Distracted cops: Police officers battling more distractions from gadgets on the road

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EAU CLAIRE, Wis. (WEAU) – Distracted driving is a big problem across the country.

But what happens when some of nation's finest are also distracted when they're out keeping us safe?

Police cruisers these days have so many gadgets they're like an office on wheels.

And that can turn them into a real and sudden danger.

While it's been revealed that distracted cops are a problem nation-wide, WEAU 13 News checked with the Eau Claire Police Department to see what it does to make sure officers’ eyes are kept on the road.

While 39 states and Washington, D.C. ban texting while driving, police are generally exempted.

But from fender benders to deadly accidents, distracted police officers have gotten the blame.

Right now police officers have more distractions than ever in their patrol cars, with cell phones, computers, dash cameras and radios all begging for attention.

“I think every officer if they’ve been on a certain period of time has maybe had that close call. And what we try to do is learn from them,” said Sgt. Travis Quella of the Eau Claire Police Department.

Sgt. Quella said Eau Claire Police officers are trained on when it's appropriate to multi-task on the road.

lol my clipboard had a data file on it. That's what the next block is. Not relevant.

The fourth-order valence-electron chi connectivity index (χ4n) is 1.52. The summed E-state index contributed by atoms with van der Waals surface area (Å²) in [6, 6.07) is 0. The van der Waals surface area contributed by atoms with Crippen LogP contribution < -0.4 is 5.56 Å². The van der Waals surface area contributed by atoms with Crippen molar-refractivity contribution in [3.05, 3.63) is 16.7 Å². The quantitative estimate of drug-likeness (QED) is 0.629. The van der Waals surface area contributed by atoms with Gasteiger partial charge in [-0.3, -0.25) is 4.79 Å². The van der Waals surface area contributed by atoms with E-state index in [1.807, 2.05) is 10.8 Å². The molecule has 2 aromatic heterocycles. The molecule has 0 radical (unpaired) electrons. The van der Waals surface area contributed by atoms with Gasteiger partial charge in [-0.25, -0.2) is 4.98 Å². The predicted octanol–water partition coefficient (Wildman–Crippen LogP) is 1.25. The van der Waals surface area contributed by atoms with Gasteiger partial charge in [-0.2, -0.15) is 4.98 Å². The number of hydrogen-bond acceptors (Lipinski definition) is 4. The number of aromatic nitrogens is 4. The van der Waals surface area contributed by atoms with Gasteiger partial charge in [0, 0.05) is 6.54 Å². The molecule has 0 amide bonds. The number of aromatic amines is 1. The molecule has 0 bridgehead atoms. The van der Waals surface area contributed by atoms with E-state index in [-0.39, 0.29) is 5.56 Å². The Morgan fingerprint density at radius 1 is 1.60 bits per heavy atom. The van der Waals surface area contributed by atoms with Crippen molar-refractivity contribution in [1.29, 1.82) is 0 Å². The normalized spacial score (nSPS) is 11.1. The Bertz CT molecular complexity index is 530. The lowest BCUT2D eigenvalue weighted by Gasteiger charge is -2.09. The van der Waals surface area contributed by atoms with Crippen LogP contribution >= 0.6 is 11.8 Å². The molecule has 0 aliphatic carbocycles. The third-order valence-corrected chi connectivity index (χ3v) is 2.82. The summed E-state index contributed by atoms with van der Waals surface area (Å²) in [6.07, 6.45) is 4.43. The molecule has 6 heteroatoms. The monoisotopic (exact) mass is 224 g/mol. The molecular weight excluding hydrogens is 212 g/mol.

He says the biggest distraction is their computers.

“We really have hard and fast rules about typing on mobile data computers, and that's to be stopped or be at a very slow speed,” Sgt. Quella said.

He said they go through lots of training scenarios on this.

“We'll have a role player act as a dispatcher and give pertinent information, just at a time as a pedestrian is darting in between a car,” Sgt. Quella said.

A recent study in Minnesota found 17 percent of police accidents there involved distracted officers.

Sgt. Quella said if an officer causes a crash by being distracted they're investigated and ticketed just like any other driver.

“We recognize that the inherent nature of policing makes you distracted to a certain degree. It's how you manage the distractions,” Sgt. Quella said.

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